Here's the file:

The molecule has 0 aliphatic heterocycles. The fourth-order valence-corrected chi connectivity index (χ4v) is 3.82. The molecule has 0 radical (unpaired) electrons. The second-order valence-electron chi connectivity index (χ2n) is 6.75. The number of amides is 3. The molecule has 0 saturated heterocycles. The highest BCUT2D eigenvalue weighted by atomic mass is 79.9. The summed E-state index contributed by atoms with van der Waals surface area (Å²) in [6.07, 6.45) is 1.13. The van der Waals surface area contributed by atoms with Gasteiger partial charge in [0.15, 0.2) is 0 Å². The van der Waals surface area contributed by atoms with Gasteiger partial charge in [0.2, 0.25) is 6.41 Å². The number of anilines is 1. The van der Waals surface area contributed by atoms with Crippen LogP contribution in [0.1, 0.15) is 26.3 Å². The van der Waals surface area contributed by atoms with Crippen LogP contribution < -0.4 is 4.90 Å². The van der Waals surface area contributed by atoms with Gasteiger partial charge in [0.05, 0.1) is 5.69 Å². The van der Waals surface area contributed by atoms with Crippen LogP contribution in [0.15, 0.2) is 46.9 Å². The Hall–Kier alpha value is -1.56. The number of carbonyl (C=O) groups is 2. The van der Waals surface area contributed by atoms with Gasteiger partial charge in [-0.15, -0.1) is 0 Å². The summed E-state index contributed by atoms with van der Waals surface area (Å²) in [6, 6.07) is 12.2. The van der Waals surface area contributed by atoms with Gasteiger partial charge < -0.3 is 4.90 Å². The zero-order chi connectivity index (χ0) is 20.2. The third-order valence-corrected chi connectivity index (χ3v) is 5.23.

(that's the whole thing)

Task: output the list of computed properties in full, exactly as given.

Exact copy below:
The molecule has 0 aliphatic heterocycles. The fourth-order valence-corrected chi connectivity index (χ4v) is 3.82. The molecule has 0 radical (unpaired) electrons. The second-order valence-electron chi connectivity index (χ2n) is 6.75. The number of amides is 3. The molecule has 0 saturated heterocycles. The highest BCUT2D eigenvalue weighted by atomic mass is 79.9. The summed E-state index contributed by atoms with van der Waals surface area (Å²) in [6.07, 6.45) is 1.13. The van der Waals surface area contributed by atoms with Gasteiger partial charge in [0.15, 0.2) is 0 Å². The van der Waals surface area contributed by atoms with Gasteiger partial charge in [0.2, 0.25) is 6.41 Å². The number of anilines is 1. The van der Waals surface area contributed by atoms with Crippen LogP contribution in [0.1, 0.15) is 26.3 Å². The van der Waals surface area contributed by atoms with Crippen LogP contribution < -0.4 is 4.90 Å². The van der Waals surface area contributed by atoms with Gasteiger partial charge in [0.05, 0.1) is 5.69 Å². The van der Waals surface area contributed by atoms with Crippen LogP contribution in [0.15, 0.2) is 46.9 Å². The Hall–Kier alpha value is -1.56. The number of carbonyl (C=O) groups is 2. The van der Waals surface area contributed by atoms with Gasteiger partial charge in [-0.15, -0.1) is 0 Å². The summed E-state index contributed by atoms with van der Waals surface area (Å²) in [6, 6.07) is 12.2. The van der Waals surface area contributed by atoms with Gasteiger partial charge < -0.3 is 4.90 Å². The zero-order chi connectivity index (χ0) is 20.2. The third-order valence-corrected chi connectivity index (χ3v) is 5.23.